@etapi65 The example I gave happened to me years ago with a different book.

I had a copy of Chew 1 in CGC listed at $560.

When the book did not sell right away I decided to drop $5 off of the price.

When I entered $555 somehow it posted as $55.

Anyone familiar with this book would understand that any price south of $300 on eBay at the time would clearly be an error and not an intentional price.

Within minutes someone bought the book before I had time to locate the error.

While the buyer understood when I explained the reason for cancelling the sale he really should have known what was going on before trying to buy it.

Funny how everyone wants to hold sellers to high standards but not buyers.
Post 48 IP   flag post
Collector etapi65 private msg quote post Address this user
Quote:
Originally Posted by drchaos
@etapi65 The example I gave happened to me years ago with a different book.

I had a copy of Chew 1 in CGC listed at $560.

When the book did not sell right away I decided to drop $5 off of the price.

When I entered $555 somehow it posted as $55.

Anyone familiar with this book would understand that any price south of $300 on eBay at the time would clearly be an error and not an intentional price.

Within minutes someone bought the book before I had time to locate the error.

While the buyer understood when I explained the reason for cancelling the sale he really should have known what was going on before trying to buy it.

Funny how everyone wants to hold sellers to high standards but not buyers.
How is that the buyers fault? They saw a great deal, they jumped on it. If we were all held to not jumping on good deals when we saw them; no one would ever sell a comic for profit as it wouldn't be possible. YOU WOULD DO THE EXACT SAME THING as that buyer. It's not a "different standard". It's up to the seller to se the price; all they see is the price was $55.00. How are they supposed to know? You could have had a family member die and need money as fast as possible. You're acting like the buyer shoudl somehow be clairvoyant because they found a deal. If they were nice enough to let you cancel the sale then bully for them. But that case was an accident in pricing. Your question posed was not, and you continue to generate examples that make what you're trying to do here legitimate. I amazed your integrity has such a low $ value attached to it.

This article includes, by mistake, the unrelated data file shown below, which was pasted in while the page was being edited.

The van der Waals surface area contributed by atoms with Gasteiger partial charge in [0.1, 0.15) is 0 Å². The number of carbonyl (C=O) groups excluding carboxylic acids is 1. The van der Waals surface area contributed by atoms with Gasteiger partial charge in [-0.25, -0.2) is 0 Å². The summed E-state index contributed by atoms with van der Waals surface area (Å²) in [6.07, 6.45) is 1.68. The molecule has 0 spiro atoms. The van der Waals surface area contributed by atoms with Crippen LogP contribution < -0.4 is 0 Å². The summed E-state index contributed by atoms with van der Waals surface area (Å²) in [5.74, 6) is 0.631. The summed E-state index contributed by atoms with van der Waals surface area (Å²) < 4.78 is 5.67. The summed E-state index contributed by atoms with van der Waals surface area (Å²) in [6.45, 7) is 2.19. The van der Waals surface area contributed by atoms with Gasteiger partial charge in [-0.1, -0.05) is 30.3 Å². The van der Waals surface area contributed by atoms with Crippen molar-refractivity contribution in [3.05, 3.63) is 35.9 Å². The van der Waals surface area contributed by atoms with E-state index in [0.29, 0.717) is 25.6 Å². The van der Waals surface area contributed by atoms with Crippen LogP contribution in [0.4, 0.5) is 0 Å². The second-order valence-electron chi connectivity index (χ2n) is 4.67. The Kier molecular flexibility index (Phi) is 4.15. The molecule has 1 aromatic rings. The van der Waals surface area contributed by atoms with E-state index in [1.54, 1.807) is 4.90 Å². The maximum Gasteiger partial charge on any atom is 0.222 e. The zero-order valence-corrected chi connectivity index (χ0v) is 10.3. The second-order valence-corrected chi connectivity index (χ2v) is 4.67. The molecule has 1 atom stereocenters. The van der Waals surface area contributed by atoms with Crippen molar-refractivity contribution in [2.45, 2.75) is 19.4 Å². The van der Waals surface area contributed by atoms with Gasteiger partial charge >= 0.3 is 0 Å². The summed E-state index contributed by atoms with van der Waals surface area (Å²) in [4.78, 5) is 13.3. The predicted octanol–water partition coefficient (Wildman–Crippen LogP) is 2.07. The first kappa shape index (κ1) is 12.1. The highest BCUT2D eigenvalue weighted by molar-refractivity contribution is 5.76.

Post 49 IP   flag post
It was a one trick pony show but always hilarious. GAC private msg quote post Address this user
dude, take it down a notch...this isn't a murder case.
Post 50 IP   flag post
Collector etapi65 private msg quote post Address this user
Quote:
Originally Posted by GAC
dude, take it down a notch...this isn't a murder case.
Guy asks for advice, everyone gives him the same opinion. So he starts trying to play the victim and talk about double-standards and how he's being treated unfairly. People tried to be nice for going on 50 posts.
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Collector southerncross private msg quote post Address this user

Post 52 IP   flag post
Collector 00slim private msg quote post Address this user
I think the general consensus is fairly unanimous. The thread has served its purpose.
Post 53 IP   flag post
It was a one trick pony show but always hilarious. GAC private msg quote post Address this user
Quote:
Originally Posted by etapi65
Quote:
Originally Posted by GAC
dude, take it down a notch...this isn't a murder case.
Guy asks for advice, everyone gives him the same opinion. So he starts trying to play the victim and talk about double-standards and how he's being treated unfairly. People tried to be nice for going on 50 posts.


He's a longtime forum member....pretty sure it's just conversation/sharing of both points of view.
Post 54 IP   flag post
It was a one trick pony show but always hilarious. GAC private msg quote post Address this user
Quote:
Originally Posted by 00slim
I think the general consensus is fairly unanimous. The thread has served its purpose.


Agreed!